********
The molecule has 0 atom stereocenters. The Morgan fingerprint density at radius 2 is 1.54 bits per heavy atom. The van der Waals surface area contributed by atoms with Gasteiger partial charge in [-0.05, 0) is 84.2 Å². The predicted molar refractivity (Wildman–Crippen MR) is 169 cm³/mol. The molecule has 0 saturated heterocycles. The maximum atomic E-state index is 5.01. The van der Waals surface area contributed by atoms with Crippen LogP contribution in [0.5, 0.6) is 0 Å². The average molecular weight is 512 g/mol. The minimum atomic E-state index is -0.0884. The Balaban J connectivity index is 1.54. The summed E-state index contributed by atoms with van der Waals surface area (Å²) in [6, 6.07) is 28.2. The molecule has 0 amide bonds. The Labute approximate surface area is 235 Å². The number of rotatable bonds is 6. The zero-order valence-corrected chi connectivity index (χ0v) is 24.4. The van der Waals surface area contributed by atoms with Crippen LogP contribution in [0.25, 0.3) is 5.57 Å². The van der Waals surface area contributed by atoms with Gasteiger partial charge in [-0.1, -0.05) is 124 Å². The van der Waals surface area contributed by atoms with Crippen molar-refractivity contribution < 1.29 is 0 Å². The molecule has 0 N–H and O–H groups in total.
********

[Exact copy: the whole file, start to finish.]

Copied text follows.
The molecule has 0 atom stereocenters. The Morgan fingerprint density at radius 2 is 1.54 bits per heavy atom. The van der Waals surface area contributed by atoms with Gasteiger partial charge in [-0.05, 0) is 84.2 Å². The predicted molar refractivity (Wildman–Crippen MR) is 169 cm³/mol. The molecule has 0 saturated heterocycles. The maximum atomic E-state index is 5.01. The van der Waals surface area contributed by atoms with Crippen LogP contribution in [0.5, 0.6) is 0 Å². The average molecular weight is 512 g/mol. The minimum atomic E-state index is -0.0884. The Balaban J connectivity index is 1.54. The summed E-state index contributed by atoms with van der Waals surface area (Å²) in [6, 6.07) is 28.2. The molecule has 0 amide bonds. The Labute approximate surface area is 235 Å². The number of rotatable bonds is 6. The zero-order valence-corrected chi connectivity index (χ0v) is 24.4. The van der Waals surface area contributed by atoms with Crippen LogP contribution in [0.25, 0.3) is 5.57 Å². The van der Waals surface area contributed by atoms with Gasteiger partial charge in [-0.1, -0.05) is 124 Å². The van der Waals surface area contributed by atoms with Crippen molar-refractivity contribution < 1.29 is 0 Å². The molecule has 0 N–H and O–H groups in total.